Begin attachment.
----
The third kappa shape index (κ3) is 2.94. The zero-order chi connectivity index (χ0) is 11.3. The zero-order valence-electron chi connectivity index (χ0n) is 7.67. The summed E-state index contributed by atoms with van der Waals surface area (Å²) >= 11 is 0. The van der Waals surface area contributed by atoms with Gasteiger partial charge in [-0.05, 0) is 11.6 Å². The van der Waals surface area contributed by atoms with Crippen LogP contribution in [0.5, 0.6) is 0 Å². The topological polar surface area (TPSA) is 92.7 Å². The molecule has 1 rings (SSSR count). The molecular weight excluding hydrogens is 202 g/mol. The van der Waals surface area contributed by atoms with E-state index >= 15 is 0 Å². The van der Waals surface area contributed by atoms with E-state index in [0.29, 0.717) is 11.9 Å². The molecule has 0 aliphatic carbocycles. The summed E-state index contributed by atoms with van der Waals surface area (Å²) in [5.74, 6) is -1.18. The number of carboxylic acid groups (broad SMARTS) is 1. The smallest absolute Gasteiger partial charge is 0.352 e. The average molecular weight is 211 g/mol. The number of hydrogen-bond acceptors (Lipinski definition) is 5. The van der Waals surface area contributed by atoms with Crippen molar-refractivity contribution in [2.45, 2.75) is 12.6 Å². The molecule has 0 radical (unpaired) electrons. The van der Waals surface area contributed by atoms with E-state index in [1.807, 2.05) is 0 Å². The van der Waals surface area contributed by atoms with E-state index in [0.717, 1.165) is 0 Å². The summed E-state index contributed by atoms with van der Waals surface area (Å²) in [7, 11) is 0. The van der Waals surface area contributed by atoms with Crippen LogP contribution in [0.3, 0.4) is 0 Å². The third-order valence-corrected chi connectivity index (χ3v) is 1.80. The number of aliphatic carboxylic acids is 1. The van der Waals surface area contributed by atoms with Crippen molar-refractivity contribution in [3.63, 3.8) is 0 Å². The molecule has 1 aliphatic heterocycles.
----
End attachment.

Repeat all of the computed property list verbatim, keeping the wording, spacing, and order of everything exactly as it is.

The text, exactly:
The third kappa shape index (κ3) is 2.94. The zero-order chi connectivity index (χ0) is 11.3. The zero-order valence-electron chi connectivity index (χ0n) is 7.67. The summed E-state index contributed by atoms with van der Waals surface area (Å²) >= 11 is 0. The van der Waals surface area contributed by atoms with Gasteiger partial charge in [-0.05, 0) is 11.6 Å². The van der Waals surface area contributed by atoms with Crippen LogP contribution in [0.5, 0.6) is 0 Å². The topological polar surface area (TPSA) is 92.7 Å². The molecule has 1 rings (SSSR count). The molecular weight excluding hydrogens is 202 g/mol. The van der Waals surface area contributed by atoms with E-state index >= 15 is 0 Å². The van der Waals surface area contributed by atoms with E-state index in [0.29, 0.717) is 11.9 Å². The molecule has 0 aliphatic carbocycles. The summed E-state index contributed by atoms with van der Waals surface area (Å²) in [5.74, 6) is -1.18. The number of carboxylic acid groups (broad SMARTS) is 1. The smallest absolute Gasteiger partial charge is 0.352 e. The average molecular weight is 211 g/mol. The number of hydrogen-bond acceptors (Lipinski definition) is 5. The van der Waals surface area contributed by atoms with Crippen molar-refractivity contribution in [2.45, 2.75) is 12.6 Å². The molecule has 0 radical (unpaired) electrons. The van der Waals surface area contributed by atoms with E-state index in [1.807, 2.05) is 0 Å². The van der Waals surface area contributed by atoms with E-state index in [0.717, 1.165) is 0 Å². The summed E-state index contributed by atoms with van der Waals surface area (Å²) in [7, 11) is 0. The van der Waals surface area contributed by atoms with Crippen LogP contribution in [0.3, 0.4) is 0 Å². The third-order valence-corrected chi connectivity index (χ3v) is 1.80. The number of aliphatic carboxylic acids is 1. The van der Waals surface area contributed by atoms with Crippen molar-refractivity contribution in [3.63, 3.8) is 0 Å². The molecule has 1 aliphatic heterocycles.